American Axle petitions for guidance in determining whether a claim is directed to patent-ineligible subject matter under step one of Alice. But what American Axle seeks—a universal, easy-to-apply decisional mechanism— would not clarify Alice, it would discard it. Building on 150 years of precedent, Alice set forth a flexible, context-driven approach that eschews rigid rules. . . . Indeed, it is telling that while American Axle and most amici ask the Court to provide some elusive “clarity,” none makes any proposal for doing so. Nor does American Axle identify competing views about how to “fix” the Alice framework. American Axle’s true grievance is not with the standard, but with how that standard was applied to the particular facts of this case.

New Replies

One new reply brief was filed with the Court in Ericsson Inc. v. TCL Communication Technology Holdings Limited. In its brief, Ericsson argues

TCL concedes [] that the courts of appeals are in conflict following Ortiz v. Jordan, 562 U.S. 180 (2011). . . . TCL does not deny the circuit conflict is entrenched. It does not dispute the importance of resolving the conflict. . . . TCL’s “effectively granted summary judgment” characterization, however, merely restates the “purely legal issue” exception. . . . TCL’s further assertion that the Federal Circuit “exercised its discretion to excuse” TCL’s failure to file a Rule 50 motion, [] supports granting review. Whether such discretion exists—whether appellate courts have power to direct entry of judgment for the party that lost below absent a Rule 50 motion—is the second question the petition presents. . . . This Court has repeatedly held that, absent a Rule 50 motion, a court of appeals is “ ‘powerless’ ” to set aside a verdict and direct judgment for the losing party. [] The court of appeals’ insistence that it has that power (indeed “discretion,” Pet.App.7a) defies those precedents and places Federal Circuit law in conflict with other circuits. Review is warranted.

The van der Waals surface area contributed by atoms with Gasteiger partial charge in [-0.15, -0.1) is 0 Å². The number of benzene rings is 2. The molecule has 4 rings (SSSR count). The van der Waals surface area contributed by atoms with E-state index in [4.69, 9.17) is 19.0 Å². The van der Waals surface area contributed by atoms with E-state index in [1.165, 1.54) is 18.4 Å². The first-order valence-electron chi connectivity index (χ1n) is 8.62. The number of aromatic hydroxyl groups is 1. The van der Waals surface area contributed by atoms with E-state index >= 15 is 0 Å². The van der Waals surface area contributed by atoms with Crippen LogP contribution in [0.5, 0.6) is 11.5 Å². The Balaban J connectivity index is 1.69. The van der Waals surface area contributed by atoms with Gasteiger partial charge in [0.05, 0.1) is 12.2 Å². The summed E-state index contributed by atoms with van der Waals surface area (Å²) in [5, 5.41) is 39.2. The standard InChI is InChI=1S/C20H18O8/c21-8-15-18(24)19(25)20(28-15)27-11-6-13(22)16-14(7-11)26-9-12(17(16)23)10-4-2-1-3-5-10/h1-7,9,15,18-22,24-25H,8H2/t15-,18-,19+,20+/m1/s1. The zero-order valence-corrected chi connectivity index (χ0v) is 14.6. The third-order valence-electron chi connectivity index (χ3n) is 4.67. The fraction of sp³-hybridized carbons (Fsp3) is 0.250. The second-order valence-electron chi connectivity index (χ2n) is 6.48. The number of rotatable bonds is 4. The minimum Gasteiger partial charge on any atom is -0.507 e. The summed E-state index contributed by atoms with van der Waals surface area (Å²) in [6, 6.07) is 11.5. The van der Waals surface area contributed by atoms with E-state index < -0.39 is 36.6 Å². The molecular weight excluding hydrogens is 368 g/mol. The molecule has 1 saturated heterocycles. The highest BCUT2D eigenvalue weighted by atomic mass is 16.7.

Amicus Briefs

One new amicus brief was filed with the Court in Common Ground Healthcare Cooperative v. United States by Anthem, Inc., Blue Cross of Idaho Health Service, Inc., Highmark Inc., L.A. Care Health Plan, and Molina Healthcare of California, Inc. In their amicus brief, the amici argue in support of Common Ground that

As the petition amply demonstrates, prior to the Federal Circuit’s decision here, neither this Court, nor any other federal court, had ever concluded that contract mitigation-of-damage principles apply to a claim for specific monetary relief mandated by a federal statute where the statutory text makes no mention of such principles. The reason is clear: courts must enforce statutes as written. The same result must follow here, and compellingly so, because neither the remedy-creating statutory provision at issue—ACA § 1402, 42 U.S.C. § 18071—nor the ACA’s separate premium-tax-credit provision, § 1401, 26 U.S.C. § 36B—makes any mention of contract mitigation principles, or even alludes to each other at all. . . . To borrow an observation this Court recently made, the Federal Circuit’s decision to “tinker with, and then engraft a” contract-law principle onto a statute without any textual basis for doing so—would “require more than a little judicial adventurism, and look a good deal more like amending a law than interpreting one.” [] That, of course, is not what courts should or can do. The Court should say so—again.

Denied Petitions

Lastly, the Court denied the petitions in three cases: